The story within a story device actually descends four levels: Conrad writes the story we read, which is the account of an unnamed narrator relating Marlow's yarn of his journey down the Congo river to meet and examine the central character Kurtz. (Emily Brontë's Wuthering Heights and Mary Shelley's Frankenstein used a similar device.)

To write the book, Conrad drew heavily from his own experience in the Congo. Eight years before he wrote the book, he served as a sea captain for a Congo steamer. On a single trip up the river, he had witnessed so many atrocities that he quit on the spot.

The theme of "darkness" from the title recurs throughout the book. It is used to reflect the unknown (as Africa at the time was often called the "Dark Continent" by Europeans), the concept of the "darkness of barbarism" contrasted with the "light of civilization" (see white man's burden), and the "spiritual darkness" of several characters. This sense of darkness also lends itself to a related theme of obscurity - again, in various senses, reflecting the ambiguities in the work. Moral issues are not clear-cut; that which ought to be (in various senses) on the side of "light" is in fact mired in darkness, and so forth.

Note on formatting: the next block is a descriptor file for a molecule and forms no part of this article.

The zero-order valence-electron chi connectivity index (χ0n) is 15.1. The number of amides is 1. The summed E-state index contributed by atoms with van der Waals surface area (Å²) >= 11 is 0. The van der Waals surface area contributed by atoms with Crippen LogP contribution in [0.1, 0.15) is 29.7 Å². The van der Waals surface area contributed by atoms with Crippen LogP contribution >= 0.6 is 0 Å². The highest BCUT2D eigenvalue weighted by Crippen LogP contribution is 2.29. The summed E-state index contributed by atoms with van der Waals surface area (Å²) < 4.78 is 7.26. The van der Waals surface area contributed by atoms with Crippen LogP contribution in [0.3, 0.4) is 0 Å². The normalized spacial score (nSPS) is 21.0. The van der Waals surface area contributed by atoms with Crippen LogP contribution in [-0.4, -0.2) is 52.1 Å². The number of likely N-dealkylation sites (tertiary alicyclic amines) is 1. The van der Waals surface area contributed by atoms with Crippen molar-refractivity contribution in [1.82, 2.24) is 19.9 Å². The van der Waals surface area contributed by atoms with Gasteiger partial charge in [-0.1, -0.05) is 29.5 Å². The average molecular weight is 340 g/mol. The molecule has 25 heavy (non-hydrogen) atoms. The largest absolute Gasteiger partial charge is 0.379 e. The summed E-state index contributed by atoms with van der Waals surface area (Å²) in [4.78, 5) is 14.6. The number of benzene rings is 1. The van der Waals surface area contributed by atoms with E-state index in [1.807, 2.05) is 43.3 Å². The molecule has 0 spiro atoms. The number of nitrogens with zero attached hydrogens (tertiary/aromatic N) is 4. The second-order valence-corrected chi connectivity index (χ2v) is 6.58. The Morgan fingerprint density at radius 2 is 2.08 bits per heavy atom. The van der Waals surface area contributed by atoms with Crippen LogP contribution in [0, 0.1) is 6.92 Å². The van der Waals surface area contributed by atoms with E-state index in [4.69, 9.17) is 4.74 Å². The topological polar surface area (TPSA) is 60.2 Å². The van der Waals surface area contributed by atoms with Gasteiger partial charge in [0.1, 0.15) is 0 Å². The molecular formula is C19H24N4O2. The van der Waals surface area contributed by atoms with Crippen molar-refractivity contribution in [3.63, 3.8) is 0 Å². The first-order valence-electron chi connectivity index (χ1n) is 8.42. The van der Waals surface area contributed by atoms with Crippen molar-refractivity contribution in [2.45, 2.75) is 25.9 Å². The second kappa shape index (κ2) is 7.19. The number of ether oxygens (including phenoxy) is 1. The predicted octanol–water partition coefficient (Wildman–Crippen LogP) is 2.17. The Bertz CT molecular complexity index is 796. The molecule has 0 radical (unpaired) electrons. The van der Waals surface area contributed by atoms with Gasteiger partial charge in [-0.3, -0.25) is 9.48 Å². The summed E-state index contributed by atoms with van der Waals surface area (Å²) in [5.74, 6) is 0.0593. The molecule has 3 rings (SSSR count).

To emphasize the theme of darkness within ourselves, Marlow's narration takes place on a yacht in the Thames tidal estuary. Early in the novella, the narrator recounts how London, the here-and-now where Conrad wrote and where a large part of his audience lived, was itself in Roman times a dark part of the world much like the Congo then was. Like Marlow himself, the astute reader emerges from the tale with an expanded comprehension of the darkness within his own mind.

Themes developed in the novella's more superficial levels include the naïveté of Europeans - particularly women - regarding the various forms of darkness in the Congo; the Belgian colonialists' abuse of the natives; and man's potential for two-facedness. The symbolic levels of the book expand on all of these in terms of a struggle between good and evil, not so much between people as within every major character's soul.